In an interview with Tasnim, Afrooz Bahrami said foreign customers and governments make up around 70 percent of the debtors that owe money to the Export Guarantee Fund of Iran.
Considering the political consequences, the Export Guarantee Fund of Iran is resorting to diplomacy and negotiations with the foreign debtors to force them to settle their debts, she added.
The Iranian fund has received a considerable amount of outstanding debts from the governments of Sri Lanka, Sudan, Cuba and Zimbabwe in recent years, Bahrami added, noting, however, that certain states like Djibouti, whose parliament building has been constructed by an Iranian contractor with Iranian finances, have not still paid off their debts.
The money that the foreign governments, state banks and companies, as well as the Iranian exporters owe to the Export Guarantee Fund of Iran amounts to 10 trillion rials, she added.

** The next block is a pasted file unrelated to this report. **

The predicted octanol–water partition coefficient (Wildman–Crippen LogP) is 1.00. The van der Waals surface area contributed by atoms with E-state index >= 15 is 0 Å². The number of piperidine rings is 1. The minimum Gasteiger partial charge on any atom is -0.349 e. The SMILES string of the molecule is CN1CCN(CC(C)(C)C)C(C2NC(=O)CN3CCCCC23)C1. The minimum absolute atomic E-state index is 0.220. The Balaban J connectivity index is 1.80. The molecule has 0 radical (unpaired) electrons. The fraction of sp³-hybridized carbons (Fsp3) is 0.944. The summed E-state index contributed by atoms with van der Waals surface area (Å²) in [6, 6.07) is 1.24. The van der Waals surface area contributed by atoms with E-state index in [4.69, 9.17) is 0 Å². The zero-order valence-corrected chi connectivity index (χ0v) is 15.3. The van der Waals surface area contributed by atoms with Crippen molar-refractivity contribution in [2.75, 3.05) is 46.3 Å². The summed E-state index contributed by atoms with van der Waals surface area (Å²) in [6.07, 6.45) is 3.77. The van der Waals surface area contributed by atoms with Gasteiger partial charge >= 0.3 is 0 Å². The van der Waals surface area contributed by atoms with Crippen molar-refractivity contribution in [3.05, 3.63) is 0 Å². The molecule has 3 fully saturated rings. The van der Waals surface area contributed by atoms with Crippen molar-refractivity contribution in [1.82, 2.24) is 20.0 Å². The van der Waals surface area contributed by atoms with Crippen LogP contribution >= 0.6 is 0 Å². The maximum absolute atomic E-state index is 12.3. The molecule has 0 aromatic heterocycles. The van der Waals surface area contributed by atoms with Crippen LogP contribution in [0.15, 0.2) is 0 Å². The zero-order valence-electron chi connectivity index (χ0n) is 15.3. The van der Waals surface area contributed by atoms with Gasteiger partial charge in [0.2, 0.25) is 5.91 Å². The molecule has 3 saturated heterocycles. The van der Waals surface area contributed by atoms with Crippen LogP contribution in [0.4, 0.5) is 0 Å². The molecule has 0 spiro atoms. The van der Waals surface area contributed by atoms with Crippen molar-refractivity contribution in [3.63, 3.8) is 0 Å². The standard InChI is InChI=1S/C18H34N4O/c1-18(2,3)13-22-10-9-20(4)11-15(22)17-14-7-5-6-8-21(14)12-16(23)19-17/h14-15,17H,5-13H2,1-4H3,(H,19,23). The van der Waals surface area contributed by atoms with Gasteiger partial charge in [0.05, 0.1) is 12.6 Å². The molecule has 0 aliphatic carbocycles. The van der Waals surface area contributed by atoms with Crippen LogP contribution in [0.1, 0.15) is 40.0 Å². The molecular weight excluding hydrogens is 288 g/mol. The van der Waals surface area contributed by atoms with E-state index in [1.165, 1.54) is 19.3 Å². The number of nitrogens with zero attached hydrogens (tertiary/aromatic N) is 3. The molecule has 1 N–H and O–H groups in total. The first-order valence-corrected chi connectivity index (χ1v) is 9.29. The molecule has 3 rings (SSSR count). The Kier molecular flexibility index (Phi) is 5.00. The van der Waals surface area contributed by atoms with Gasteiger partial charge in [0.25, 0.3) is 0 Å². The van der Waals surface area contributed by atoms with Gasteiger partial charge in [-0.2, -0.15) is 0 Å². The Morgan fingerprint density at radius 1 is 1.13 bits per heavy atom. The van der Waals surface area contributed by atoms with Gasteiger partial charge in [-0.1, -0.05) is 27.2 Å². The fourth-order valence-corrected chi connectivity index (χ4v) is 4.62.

Founded in 1973, the Export Guarantee Fund of Iran (EGFI) is known as the first export credit agency (ECA) in the Middle East and North Africa, according to its official website.
EGFI is a state-owned company affiliated with the Ministry of Industry, Mine, and Trade.
The fund aims to support, develop and promote Iran’s non-oil exports by supplying exporters with the necessary credits to cover the major political and commercial risks they may face.